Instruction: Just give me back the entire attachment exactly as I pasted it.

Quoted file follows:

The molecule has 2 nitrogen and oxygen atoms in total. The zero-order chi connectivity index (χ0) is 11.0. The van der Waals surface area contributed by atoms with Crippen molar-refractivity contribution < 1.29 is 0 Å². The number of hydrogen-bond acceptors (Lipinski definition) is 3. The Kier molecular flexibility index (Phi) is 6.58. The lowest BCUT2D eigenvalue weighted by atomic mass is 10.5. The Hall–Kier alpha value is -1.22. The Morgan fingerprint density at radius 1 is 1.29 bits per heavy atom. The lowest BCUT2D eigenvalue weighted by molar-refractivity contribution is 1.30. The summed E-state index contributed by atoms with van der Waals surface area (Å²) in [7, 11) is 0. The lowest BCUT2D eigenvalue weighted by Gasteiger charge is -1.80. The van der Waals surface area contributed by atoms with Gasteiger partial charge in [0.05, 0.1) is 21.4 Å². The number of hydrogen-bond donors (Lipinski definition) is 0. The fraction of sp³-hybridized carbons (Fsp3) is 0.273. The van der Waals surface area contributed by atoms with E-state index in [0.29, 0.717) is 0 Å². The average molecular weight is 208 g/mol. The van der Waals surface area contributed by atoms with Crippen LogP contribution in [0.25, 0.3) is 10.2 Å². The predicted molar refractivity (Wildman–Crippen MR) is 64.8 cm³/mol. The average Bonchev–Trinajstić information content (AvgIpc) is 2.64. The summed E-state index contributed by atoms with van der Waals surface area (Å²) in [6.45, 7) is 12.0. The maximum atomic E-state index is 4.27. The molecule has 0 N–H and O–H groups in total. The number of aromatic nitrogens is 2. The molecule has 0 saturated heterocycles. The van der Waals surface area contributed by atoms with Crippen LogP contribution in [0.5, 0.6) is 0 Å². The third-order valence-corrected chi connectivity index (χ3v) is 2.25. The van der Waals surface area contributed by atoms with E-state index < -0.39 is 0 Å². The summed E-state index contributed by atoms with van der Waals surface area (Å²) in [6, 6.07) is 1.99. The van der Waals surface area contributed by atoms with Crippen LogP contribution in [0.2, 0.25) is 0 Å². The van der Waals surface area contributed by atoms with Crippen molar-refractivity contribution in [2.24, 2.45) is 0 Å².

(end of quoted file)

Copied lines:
The molecule has 2 nitrogen and oxygen atoms in total. The zero-order chi connectivity index (χ0) is 11.0. The van der Waals surface area contributed by atoms with Crippen molar-refractivity contribution < 1.29 is 0 Å². The number of hydrogen-bond acceptors (Lipinski definition) is 3. The Kier molecular flexibility index (Phi) is 6.58. The lowest BCUT2D eigenvalue weighted by atomic mass is 10.5. The Hall–Kier alpha value is -1.22. The Morgan fingerprint density at radius 1 is 1.29 bits per heavy atom. The lowest BCUT2D eigenvalue weighted by molar-refractivity contribution is 1.30. The summed E-state index contributed by atoms with van der Waals surface area (Å²) in [7, 11) is 0. The lowest BCUT2D eigenvalue weighted by Gasteiger charge is -1.80. The van der Waals surface area contributed by atoms with Gasteiger partial charge in [0.05, 0.1) is 21.4 Å². The number of hydrogen-bond donors (Lipinski definition) is 0. The fraction of sp³-hybridized carbons (Fsp3) is 0.273. The van der Waals surface area contributed by atoms with E-state index in [0.29, 0.717) is 0 Å². The average molecular weight is 208 g/mol. The van der Waals surface area contributed by atoms with Crippen LogP contribution in [0.25, 0.3) is 10.2 Å². The predicted molar refractivity (Wildman–Crippen MR) is 64.8 cm³/mol. The average Bonchev–Trinajstić information content (AvgIpc) is 2.64. The summed E-state index contributed by atoms with van der Waals surface area (Å²) in [6.45, 7) is 12.0. The maximum atomic E-state index is 4.27. The molecule has 0 N–H and O–H groups in total. The number of aromatic nitrogens is 2. The molecule has 0 saturated heterocycles. The van der Waals surface area contributed by atoms with Crippen LogP contribution in [0.5, 0.6) is 0 Å². The third-order valence-corrected chi connectivity index (χ3v) is 2.25. The van der Waals surface area contributed by atoms with E-state index < -0.39 is 0 Å². The summed E-state index contributed by atoms with van der Waals surface area (Å²) in [6, 6.07) is 1.99. The van der Waals surface area contributed by atoms with Crippen LogP contribution in [0.2, 0.25) is 0 Å². The van der Waals surface area contributed by atoms with Crippen molar-refractivity contribution in [2.24, 2.45) is 0 Å².